Flash Fiction Friday #12: “Crystal Corn”

What is flash fiction? It’s an itty bitty story, generally under 1,000 words or 3 printed pages. Fresh fantasy and sci fi flash fiction every Friday!

*Please pardon grammar whoopsies. They will be fixed when this story is published in a collection later this year.

“Crystal Corn”

A Fantasy Flash Fiction

By

K. D. Jones

 

There was a kingdom once known as the Gold Land because nothing would grow there if it wasn’t the color gold. No one knew why this was; they just accepted it without question because their lives were happy and peaceful.

One day, a farmer’s corn crops produced cobs of crystal. “Egads!” cried the old farmer as he pulled back the stiff green leaves. The crystal sparkled in the sunlight, looking perfectly innocent and completely unaware of the distress it was causing the farmer.

He looked around. What if someone saw this? Would he lose his profession? Be mocked by the locals? Or worse, be banned from Gold Land?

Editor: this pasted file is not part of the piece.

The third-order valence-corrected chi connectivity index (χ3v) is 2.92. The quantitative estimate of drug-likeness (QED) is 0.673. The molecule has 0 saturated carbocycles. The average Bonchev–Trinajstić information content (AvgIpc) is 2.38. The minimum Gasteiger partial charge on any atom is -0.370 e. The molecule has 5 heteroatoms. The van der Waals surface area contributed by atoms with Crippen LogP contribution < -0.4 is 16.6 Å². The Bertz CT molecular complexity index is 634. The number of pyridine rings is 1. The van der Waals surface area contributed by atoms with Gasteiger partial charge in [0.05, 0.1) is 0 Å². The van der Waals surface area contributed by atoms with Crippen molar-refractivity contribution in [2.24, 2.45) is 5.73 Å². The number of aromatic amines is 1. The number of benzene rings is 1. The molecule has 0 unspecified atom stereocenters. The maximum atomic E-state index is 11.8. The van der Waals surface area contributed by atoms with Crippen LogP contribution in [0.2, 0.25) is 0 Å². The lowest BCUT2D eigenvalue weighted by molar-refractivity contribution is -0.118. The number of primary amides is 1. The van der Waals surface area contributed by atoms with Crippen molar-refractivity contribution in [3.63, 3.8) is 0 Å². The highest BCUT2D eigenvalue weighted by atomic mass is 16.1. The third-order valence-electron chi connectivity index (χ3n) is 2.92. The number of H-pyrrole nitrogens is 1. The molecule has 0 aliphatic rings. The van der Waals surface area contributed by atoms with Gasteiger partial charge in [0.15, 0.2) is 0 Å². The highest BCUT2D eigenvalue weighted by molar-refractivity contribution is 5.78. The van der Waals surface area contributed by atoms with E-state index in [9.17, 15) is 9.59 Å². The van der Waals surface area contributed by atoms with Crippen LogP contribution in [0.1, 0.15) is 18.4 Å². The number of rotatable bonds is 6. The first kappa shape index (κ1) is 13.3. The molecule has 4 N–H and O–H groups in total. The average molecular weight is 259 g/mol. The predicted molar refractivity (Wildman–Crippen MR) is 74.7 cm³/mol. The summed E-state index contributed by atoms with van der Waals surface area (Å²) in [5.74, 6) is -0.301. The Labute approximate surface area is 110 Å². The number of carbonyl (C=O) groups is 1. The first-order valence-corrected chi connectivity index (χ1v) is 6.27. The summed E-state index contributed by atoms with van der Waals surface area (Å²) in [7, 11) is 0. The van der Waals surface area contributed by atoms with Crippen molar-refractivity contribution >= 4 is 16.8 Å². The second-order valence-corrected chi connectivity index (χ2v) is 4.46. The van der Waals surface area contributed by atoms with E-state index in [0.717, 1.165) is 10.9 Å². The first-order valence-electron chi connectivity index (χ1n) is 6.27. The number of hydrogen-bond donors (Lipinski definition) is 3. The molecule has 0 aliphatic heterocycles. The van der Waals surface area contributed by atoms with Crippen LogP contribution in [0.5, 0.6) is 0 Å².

He had to cover this up. There must be some way to fix this!

Yet day by day, stalk by stalk appeared, laden with crystals.

“This cannot be!” he cried to his wife one day. “I cannot sell this!”

“Have you tried?” she asked.

“Have you lost your mind? Of course not! No one can find out!”

“Why not?”

“Because this is Gold Land! Crystals are not gold!”

“What if the people of Gold Land like crystals more than gold?”

“They won’t.”

“Have you asked them?”

“No,” he grumbled, crossing his spindly arms.

She chuckled. “Being different isn’t such a bad thing. Maybe this ‘hiccup’ is good. It was getting rather boring around here with all this gold.”

Terrified and convinced it would not work, the old farmer followed his wife’s crazy plan and began to attempt to sell the crystal corn around town. At first he told people he’d been gifted the corn from a traveling, unnamed merchant. After all, he couldn’t possibly tell them the corn was his!

Word rapidly spread, and soon, the corn began to sell. First by the bushel, then by the boxful. When people began bringing carts and loading it up with corn, he told his wife, “It’s working! They love it!”

“Of course they do,” she said. “They were bored.”

“We have more money than ever!”

“And so we shall, all because you were willing to take a risk and be different.”

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